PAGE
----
A scientist has claimed that nanotechnology - devoted to engineering tiny machines with applications as diverse as drug delivery, electronics and materials science - could pose a health hazard and should be investigated further before being widely adopted, reports Phil Taylor.
This is the stark warning of Gunter Oberdorster, an acknowledged expert in the field who is professor of Toxicology in Environmental Medicine at the University of Rochester in the US.
Oberdorster has already completed one study showing that inhaled nano-sized particles accumulate in the nasal cavities, lungs and brains of rats, raising concerns that this build-up could lead to harmful inflammation and a risk of brain damage or other central nervous system disorders.
"I'm not advocating that we stop using nanotechnology, but I do believe we should continue to look for adverse health effects," said Oberdorster. His comments come at a time when countries in Europe have started to increase their investment in nanotechnology research and to debate its role in society. For example, last July, the UK earmarked £90 million (€131m) to help industry develop commercial uses for nanotechnology.
"60 years ago scientists showed that in primates, nano-sized particles travelled along nerves from the nose and settled into the brain. But this has mostly been forgotten. The difference today is that more nano-particles exist, and the technology is moving forward to find additional uses for them - and yet we do not have answers to important questions of the possible health impact," he noted.
The US has earmarked a massive €.1 billion in federal funding overthe next four years to ensure that the country is a major player in the emerging nanotechnology industry, while Japan, Taiwan and other countries are also racing to produce nanomaterials.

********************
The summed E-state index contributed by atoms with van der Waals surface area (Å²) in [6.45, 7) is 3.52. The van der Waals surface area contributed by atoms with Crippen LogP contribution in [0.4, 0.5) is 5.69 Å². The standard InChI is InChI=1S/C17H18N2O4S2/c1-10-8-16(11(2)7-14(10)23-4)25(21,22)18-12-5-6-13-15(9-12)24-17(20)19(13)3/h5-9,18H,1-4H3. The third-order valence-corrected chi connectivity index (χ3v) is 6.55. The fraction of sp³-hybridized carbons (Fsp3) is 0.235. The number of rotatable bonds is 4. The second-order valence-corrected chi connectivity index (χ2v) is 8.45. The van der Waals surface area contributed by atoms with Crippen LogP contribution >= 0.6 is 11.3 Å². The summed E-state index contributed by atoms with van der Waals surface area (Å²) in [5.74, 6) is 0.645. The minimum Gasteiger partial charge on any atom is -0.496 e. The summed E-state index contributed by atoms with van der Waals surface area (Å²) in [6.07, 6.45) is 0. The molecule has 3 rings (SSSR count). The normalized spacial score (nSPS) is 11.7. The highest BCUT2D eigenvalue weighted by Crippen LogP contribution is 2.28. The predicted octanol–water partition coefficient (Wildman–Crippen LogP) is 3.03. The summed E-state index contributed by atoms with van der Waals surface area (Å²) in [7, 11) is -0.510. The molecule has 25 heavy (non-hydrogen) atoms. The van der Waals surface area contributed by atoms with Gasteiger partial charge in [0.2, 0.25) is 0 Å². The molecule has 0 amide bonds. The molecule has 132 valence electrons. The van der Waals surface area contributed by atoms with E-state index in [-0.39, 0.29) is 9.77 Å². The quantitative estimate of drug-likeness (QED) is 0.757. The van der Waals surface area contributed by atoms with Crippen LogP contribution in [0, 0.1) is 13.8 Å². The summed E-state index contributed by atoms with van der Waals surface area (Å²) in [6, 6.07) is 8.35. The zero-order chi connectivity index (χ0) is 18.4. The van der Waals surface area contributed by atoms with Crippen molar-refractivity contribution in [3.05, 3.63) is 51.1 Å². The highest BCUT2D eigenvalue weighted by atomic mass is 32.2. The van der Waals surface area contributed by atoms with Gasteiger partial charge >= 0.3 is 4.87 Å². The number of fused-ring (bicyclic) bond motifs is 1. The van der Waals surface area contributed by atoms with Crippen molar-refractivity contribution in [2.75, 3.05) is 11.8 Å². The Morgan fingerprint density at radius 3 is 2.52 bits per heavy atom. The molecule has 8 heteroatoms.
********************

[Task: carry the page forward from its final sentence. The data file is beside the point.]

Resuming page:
The technology evolved when scientists found ways to manipulate carbon, zinc and gold molecules into microscopic clusters that could be useful in building almost anything ultra-small. Medical applications under development include using nanoparticles that can deliver drugs to specific regions of the body, new materials for medical devices and as a way to target radiation therapy accurately to tumours.
The US Department of Defense awarded to $5.5 million grant to Oberdorster to develop a model that would predict the toxicity of certain nanoparticles.The five-year project will test a hypothesis that the chemical characteristics of nanoparticles determine how they will ultimately interact with human or animal cells. A negative cellular response may indicate impaired function of the central nervous system, they propose.
In previous studies, reported in Nature in January, Oberdorster showed that nano-sized particles depositing in the nose of rats travelled into the olfactory bulb.
He has studying how the body interacts with ambient ultrafine particles for decades, focusing on areas such as automotive and power plant emissions and dust from the World Trade Centre disaster. But he feels nanotechnology represents an even greater risk because the size of the particles - down to a billionth of a meter - appear to seep all the way into the structures of human cells, including the mitochondria (the organelles that provide energy for cell functioning).
"We must consider many different issues before we come to a judgment on risk," he said. For example, more research is needed on human and environmental exposure by different routes (inhalation, ingestion, dermal), the fate of the particles in the organism and the risks of cumulative effects, given that these particles will be mass produced.
"At this point we're trying to balance the tremendous opportunity that nanotechnology presents with any potential harm," said Oberdorster.